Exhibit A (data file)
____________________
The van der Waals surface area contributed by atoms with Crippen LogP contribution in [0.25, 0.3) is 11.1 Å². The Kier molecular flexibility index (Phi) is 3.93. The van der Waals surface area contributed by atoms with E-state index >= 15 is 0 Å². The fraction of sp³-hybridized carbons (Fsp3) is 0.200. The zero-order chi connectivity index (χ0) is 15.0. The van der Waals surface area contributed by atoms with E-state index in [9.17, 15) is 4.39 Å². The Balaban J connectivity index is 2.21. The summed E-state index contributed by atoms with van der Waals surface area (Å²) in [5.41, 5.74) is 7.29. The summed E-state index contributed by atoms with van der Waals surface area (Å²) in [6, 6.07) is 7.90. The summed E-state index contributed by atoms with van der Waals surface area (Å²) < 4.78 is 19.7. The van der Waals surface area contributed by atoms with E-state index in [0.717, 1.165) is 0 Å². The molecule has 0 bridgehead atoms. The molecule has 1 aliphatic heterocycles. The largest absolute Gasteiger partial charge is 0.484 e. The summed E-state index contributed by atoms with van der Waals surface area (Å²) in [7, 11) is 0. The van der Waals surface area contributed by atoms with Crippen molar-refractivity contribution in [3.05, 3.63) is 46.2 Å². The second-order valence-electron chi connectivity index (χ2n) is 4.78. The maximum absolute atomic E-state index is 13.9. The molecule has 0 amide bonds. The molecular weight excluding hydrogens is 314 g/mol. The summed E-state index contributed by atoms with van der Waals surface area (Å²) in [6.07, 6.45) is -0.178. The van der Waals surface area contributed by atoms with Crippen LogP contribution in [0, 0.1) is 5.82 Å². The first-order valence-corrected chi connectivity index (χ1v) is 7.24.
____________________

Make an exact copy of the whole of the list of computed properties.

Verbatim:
The van der Waals surface area contributed by atoms with Crippen LogP contribution in [0.25, 0.3) is 11.1 Å². The Kier molecular flexibility index (Phi) is 3.93. The van der Waals surface area contributed by atoms with E-state index >= 15 is 0 Å². The fraction of sp³-hybridized carbons (Fsp3) is 0.200. The zero-order chi connectivity index (χ0) is 15.0. The van der Waals surface area contributed by atoms with E-state index in [9.17, 15) is 4.39 Å². The Balaban J connectivity index is 2.21. The summed E-state index contributed by atoms with van der Waals surface area (Å²) in [5.41, 5.74) is 7.29. The summed E-state index contributed by atoms with van der Waals surface area (Å²) in [6, 6.07) is 7.90. The summed E-state index contributed by atoms with van der Waals surface area (Å²) < 4.78 is 19.7. The van der Waals surface area contributed by atoms with E-state index in [0.717, 1.165) is 0 Å². The molecule has 0 bridgehead atoms. The molecule has 1 aliphatic heterocycles. The largest absolute Gasteiger partial charge is 0.484 e. The summed E-state index contributed by atoms with van der Waals surface area (Å²) in [7, 11) is 0. The van der Waals surface area contributed by atoms with Crippen molar-refractivity contribution in [3.05, 3.63) is 46.2 Å². The second-order valence-electron chi connectivity index (χ2n) is 4.78. The maximum absolute atomic E-state index is 13.9. The molecule has 0 amide bonds. The molecular weight excluding hydrogens is 314 g/mol. The summed E-state index contributed by atoms with van der Waals surface area (Å²) in [6.07, 6.45) is -0.178. The van der Waals surface area contributed by atoms with Crippen LogP contribution in [0, 0.1) is 5.82 Å². The first-order valence-corrected chi connectivity index (χ1v) is 7.24.